Node members 

Flora Hajdu
Flora Hajdu is an associate professor working on rural development in South Africa, Lesotho, Malawi, Uganda and Tanzania. Her work looks at power relations and discourses in various local, national and global processes that impact on local level livelihoods in these countries. This includes agricultural development and carbon forestry/restoration projects driven by outside interests as well as impacts of national and donor-funded social cash transfer programmes. She has also engaged with literature on the livelihoods of children and youth, the effects of AIDS on livelihoods and African degradation narratives.
 
Harry Fischer
Harry Fischer is an associate professor, who works on natural resource governance and rural development in India and Nepal. He has active projects on the role of local and subnational democratic politics in shaping adaptive responses to climate risk and change, and on the institutional drivers of joint human and environmental outcomes from forest and landscape restoration.
 
Klara Fischer
Klara Fischer is associate professor and acting subject chair of Rural Development in the global South. Klara specialises on the relations between smallholders’ farming practices and agricultural discourses, policies and technologies targeted at smallholders. Empirically Klara’s research concerns 1) smallholders’ experiences with new biotechnologies, 2) smallholders’ knowledges and practices in crop and livestock farming and the interaction between local and formal knowledge and 3) local livelihood effects of climate compensation technologies and policies. Geographically most of Klara’s research is located in Uganda and South Africa.
 
Linda Engström
Engström’s overall research focus is the politics of development and its impacts on rural populations in East Africa. Trends of privatisation in (rural) development and the frequent gap between development policy versus practice constitute main elements. Her analyses of development policy explore the intersection between how development policy frames problems, how it is enacted, perceived by and impacting rural residents. Engström’s current research focuses on local effects of carbon forestry in East Africa and the (re)distribution and land justice for rural smallholders and herders, following cancelled large-scale agro-investments in Tanzania.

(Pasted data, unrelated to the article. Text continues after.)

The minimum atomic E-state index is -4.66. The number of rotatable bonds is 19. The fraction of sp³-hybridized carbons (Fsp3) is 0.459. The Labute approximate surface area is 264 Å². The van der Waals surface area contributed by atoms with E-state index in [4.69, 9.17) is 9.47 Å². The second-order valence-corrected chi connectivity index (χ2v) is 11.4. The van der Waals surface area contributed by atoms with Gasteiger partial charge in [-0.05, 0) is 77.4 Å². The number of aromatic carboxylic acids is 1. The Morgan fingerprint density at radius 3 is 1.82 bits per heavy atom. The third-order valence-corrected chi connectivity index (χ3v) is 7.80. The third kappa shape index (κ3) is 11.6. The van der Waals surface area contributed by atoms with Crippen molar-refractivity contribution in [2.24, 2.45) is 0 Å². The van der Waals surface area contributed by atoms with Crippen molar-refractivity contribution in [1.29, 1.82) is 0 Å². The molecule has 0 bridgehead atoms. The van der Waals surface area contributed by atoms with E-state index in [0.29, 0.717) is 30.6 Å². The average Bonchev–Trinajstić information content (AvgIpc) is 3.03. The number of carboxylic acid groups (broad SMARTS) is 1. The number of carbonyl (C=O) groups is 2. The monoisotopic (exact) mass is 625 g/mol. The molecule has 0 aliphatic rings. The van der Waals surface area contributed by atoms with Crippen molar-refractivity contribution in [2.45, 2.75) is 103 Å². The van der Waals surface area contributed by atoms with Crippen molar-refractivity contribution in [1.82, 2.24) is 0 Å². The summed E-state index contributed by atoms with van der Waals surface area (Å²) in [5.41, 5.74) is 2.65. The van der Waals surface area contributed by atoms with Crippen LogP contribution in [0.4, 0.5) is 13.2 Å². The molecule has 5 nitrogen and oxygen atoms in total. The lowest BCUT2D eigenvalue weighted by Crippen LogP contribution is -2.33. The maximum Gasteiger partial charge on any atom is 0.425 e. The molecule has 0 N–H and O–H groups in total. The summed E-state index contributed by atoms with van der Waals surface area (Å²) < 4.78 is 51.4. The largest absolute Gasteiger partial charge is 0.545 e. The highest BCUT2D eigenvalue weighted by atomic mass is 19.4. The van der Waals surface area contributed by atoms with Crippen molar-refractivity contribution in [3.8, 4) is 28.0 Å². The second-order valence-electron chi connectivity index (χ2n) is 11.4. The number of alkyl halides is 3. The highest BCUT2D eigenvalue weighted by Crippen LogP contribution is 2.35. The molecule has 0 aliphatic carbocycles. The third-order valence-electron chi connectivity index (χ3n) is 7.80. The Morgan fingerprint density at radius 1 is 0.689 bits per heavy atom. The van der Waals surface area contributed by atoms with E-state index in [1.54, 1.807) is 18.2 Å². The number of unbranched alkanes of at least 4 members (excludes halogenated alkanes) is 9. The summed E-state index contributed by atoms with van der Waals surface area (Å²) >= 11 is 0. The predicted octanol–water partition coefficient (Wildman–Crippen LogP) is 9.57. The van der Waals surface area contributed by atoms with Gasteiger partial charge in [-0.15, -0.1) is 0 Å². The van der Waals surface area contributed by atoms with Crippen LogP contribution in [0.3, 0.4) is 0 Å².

Noémi Gonda
Noémi Gonda, researcher at the Department of Urban and Rural Development, holds a PhD from Central European University (Budapest, Vienna). She is currently doing research on justice and conflict resolution in resource management as well as on the linkages between natural resources depletion and authoritarian populist regimes in Nicaragua and Hungary. Previously to becoming a researcher, she worked in Nicaragua, Honduras and Guatemala with smallholder farmers, Indigenous groups, and development organisations. Noémi is interested in exploring how radical social and environmental transformations towards justice and equity can emerge, and the role of scholar-activists in supporting the emergence of such transformations.
 
Patrik Oskarsson
Patrik Oskarsson works as teacher and researcher on resource politics. His present research projects seek pathways to justice for Indian coalfield communities as mining inevitably comes to an end, and the possibilities to tackle environmental pollution via participatory environmental monitoring. His broader research interests include changes to land and resource uses and what these mean to rural populations in the Global South. His analysis of large-scale extractive projects has often explored the intersection of the natural resource base with the way that the politics of knowledge work to frame such problems and shape them into particular, often technical, solutions.
 
Stephanie
Stephanie is a researcher at SLU interested in feminist political ecology, water management, agrarian change, gender and development research and Education for Sustainable Development. She received a four-year Mobility Grant of FORMAS for the project “Revitalizing community-managed irrigation systems in contexts of out-migration in Nepal”. 2014-2017 she was a Postdoctoral Fellow for Gender, Poverty and Institutions at the International Water Management Institute (IWMI) in Nepal, and led studies in inter- and transdisciplinary projects within the CGIAR Program “Water, Land and Ecosystems” in India, Nepal and Bangladesh. She holds a PhD in Human Geography from the University of Cologne, Germany.

PUBLICATIONS

Journal articles 

Brock, A., Stephenson, C., Stephens-Griffin, N., and Wyatt, T. 2022. ‘Go home, get a job, and pay some taxes to replace a bit of what you’ve wasted’: Stigma power and solidarity in response to anti-open-cast mining activism in the coalfields of rural county Durham, UK. Sociological Research Online. <https://journals.sagepub.com/doi/full/10.1177/13607804211055486>.